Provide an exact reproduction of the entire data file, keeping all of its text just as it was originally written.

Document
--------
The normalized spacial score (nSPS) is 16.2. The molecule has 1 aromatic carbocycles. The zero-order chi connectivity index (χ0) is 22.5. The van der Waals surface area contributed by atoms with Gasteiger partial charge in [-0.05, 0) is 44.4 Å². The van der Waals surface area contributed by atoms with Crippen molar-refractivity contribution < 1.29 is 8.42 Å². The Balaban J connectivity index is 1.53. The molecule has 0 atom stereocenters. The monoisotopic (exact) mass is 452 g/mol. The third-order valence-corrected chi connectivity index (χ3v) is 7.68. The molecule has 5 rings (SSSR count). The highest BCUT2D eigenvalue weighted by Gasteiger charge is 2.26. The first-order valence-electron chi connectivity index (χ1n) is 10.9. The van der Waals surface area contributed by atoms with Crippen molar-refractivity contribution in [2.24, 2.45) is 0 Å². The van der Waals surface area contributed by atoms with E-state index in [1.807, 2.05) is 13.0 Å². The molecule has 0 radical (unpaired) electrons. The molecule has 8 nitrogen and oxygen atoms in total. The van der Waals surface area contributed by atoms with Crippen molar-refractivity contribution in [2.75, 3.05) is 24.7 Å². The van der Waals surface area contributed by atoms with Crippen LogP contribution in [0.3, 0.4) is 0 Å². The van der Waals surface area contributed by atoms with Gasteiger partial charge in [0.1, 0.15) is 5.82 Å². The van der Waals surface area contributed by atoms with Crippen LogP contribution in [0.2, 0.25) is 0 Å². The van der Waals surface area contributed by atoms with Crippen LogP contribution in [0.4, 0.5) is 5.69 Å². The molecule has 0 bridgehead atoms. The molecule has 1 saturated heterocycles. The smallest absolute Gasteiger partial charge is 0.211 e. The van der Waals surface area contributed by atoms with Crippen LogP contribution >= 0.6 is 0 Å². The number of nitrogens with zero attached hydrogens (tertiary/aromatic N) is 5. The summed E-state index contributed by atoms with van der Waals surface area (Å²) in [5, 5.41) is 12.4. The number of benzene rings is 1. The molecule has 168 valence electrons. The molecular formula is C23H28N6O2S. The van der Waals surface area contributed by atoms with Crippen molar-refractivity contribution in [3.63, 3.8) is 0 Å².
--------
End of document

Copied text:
The normalized spacial score (nSPS) is 16.2. The molecule has 1 aromatic carbocycles. The zero-order chi connectivity index (χ0) is 22.5. The van der Waals surface area contributed by atoms with Gasteiger partial charge in [-0.05, 0) is 44.4 Å². The van der Waals surface area contributed by atoms with Crippen molar-refractivity contribution < 1.29 is 8.42 Å². The Balaban J connectivity index is 1.53. The molecule has 0 atom stereocenters. The monoisotopic (exact) mass is 452 g/mol. The third-order valence-corrected chi connectivity index (χ3v) is 7.68. The molecule has 5 rings (SSSR count). The highest BCUT2D eigenvalue weighted by Gasteiger charge is 2.26. The first-order valence-electron chi connectivity index (χ1n) is 10.9. The van der Waals surface area contributed by atoms with Crippen molar-refractivity contribution in [2.24, 2.45) is 0 Å². The van der Waals surface area contributed by atoms with E-state index in [1.807, 2.05) is 13.0 Å². The molecule has 0 radical (unpaired) electrons. The molecule has 8 nitrogen and oxygen atoms in total. The van der Waals surface area contributed by atoms with Crippen molar-refractivity contribution in [2.75, 3.05) is 24.7 Å². The van der Waals surface area contributed by atoms with Crippen LogP contribution in [0.3, 0.4) is 0 Å². The van der Waals surface area contributed by atoms with Gasteiger partial charge in [0.1, 0.15) is 5.82 Å². The van der Waals surface area contributed by atoms with Crippen LogP contribution in [0.2, 0.25) is 0 Å². The van der Waals surface area contributed by atoms with Crippen LogP contribution in [0.4, 0.5) is 5.69 Å². The molecule has 0 bridgehead atoms. The molecule has 1 saturated heterocycles. The smallest absolute Gasteiger partial charge is 0.211 e. The van der Waals surface area contributed by atoms with Crippen LogP contribution >= 0.6 is 0 Å². The number of nitrogens with zero attached hydrogens (tertiary/aromatic N) is 5. The summed E-state index contributed by atoms with van der Waals surface area (Å²) in [5, 5.41) is 12.4. The number of benzene rings is 1. The molecule has 168 valence electrons. The molecular formula is C23H28N6O2S. The van der Waals surface area contributed by atoms with Crippen molar-refractivity contribution in [3.63, 3.8) is 0 Å².